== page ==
A one of a kind Mustang designed by a drifting champion can be yours.
Should you fancy doing some sideways driving in a Mustang, certain Ford dealerships will happily sell you a Mustang RTR designed by drifting champion Vaughn Gittin Jr. that comes loaded with body and performance modifications to make it comparable to the tire-shredding monsters that feature in the Formula Drift World Championship. To launch the RTR brand, Vaughn Gittin Jr. and his team produced a one-off halo car featuring some striking modifications. And now it can be yours.
Called the 2010 Mustang RTR-C, the entire exterior is replaced with the same high-quality carbon-fiber components as Vaughn’s world-famous championship-winning Drift Mustang, applied with a meticulous attention to detail inspired by the prestigious Pagani Zonda. These lightweight parts help shed 500 pounds from the 2010 Ford Mustang’s curb weight, and the car was built in the same race shop as Vaughn’s competition cars. Even the 20-inch HRE wheel hoops are made of carbon fiber, at a cost of $25,000. Combine the lightweight carbon fiber with 550-horsepower on tap, and you have “one of the most fun, nimble Mustangs ever built”.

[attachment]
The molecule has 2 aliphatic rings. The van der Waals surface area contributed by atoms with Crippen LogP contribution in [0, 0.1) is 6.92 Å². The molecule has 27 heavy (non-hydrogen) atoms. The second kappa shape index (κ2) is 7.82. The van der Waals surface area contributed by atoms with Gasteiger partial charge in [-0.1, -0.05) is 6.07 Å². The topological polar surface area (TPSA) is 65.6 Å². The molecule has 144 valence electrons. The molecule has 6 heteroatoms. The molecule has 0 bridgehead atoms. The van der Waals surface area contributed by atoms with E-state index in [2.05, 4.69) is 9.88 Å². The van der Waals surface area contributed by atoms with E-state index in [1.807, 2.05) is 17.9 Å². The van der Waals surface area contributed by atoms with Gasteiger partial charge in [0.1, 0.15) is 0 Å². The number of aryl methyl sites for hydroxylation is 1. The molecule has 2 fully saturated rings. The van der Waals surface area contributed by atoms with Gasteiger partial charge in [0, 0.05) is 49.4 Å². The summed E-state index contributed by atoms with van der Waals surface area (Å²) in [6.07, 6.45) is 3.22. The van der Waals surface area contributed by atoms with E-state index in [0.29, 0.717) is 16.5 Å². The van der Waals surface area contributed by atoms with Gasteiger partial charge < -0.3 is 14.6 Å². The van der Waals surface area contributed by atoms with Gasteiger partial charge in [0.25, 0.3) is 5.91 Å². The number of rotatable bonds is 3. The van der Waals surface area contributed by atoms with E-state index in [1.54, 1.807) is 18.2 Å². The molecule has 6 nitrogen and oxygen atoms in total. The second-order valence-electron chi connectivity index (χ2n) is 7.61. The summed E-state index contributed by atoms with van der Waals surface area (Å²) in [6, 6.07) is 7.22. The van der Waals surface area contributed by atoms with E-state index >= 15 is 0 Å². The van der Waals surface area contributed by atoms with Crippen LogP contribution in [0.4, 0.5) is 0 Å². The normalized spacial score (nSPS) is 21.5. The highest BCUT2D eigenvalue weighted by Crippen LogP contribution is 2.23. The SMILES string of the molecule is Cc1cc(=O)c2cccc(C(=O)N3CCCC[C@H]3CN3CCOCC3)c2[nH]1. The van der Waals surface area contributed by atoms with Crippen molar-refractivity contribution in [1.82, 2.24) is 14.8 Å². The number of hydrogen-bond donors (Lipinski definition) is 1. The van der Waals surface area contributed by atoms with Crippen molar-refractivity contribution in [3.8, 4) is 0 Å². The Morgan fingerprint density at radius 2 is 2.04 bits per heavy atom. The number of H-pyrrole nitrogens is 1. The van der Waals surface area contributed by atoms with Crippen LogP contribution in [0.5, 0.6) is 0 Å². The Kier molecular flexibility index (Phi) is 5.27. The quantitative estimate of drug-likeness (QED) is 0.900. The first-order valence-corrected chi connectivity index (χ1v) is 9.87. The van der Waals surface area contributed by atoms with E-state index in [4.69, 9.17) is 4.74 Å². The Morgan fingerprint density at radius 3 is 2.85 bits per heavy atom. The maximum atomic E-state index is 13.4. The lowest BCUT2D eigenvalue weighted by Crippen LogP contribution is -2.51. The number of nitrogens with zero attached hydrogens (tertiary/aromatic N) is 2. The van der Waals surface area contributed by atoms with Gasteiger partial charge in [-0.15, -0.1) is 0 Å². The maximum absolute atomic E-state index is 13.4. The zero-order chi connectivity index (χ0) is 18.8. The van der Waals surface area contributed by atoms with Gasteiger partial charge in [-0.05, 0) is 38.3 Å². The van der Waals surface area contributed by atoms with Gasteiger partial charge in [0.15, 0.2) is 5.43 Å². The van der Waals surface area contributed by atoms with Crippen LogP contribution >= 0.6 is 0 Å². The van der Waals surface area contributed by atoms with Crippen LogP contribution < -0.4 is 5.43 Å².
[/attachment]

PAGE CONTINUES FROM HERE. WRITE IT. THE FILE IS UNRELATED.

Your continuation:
Power is sourced from a 4.6-liter 3-valve overhead-cam V8 engine mated to a five-speed manual transmission. The powertrain includes a Ford Racing 550-hp supercharger pack, Ford Racing 3.73 axle package and differential cover and Ford Racing Torsen limited-slip differential. Other features include K&N air filter and oil filter, 1-3/4" American Racing headers with 3" X-pipe, Bosch Platinum Plus spark plugs, Ford Racing FR500s mufflers and six-piston front/four-piston rear brakes. Suspension is fully adjustable thanks to Ford Racing anti-roll bars, TEIN damping adjustable coilovers, and a panhard link and rear control arms from Autosport Dynamics.
The interior has also been stripped out and fitted with Sparco RTR-C-edition seats and harnesses. No reserve price or estimates have been given, but don’t be surprised if this one-off monster Mustang fetches a high price when it goes under the hammer at the Barrett-Jackson auction in Connecticut next month.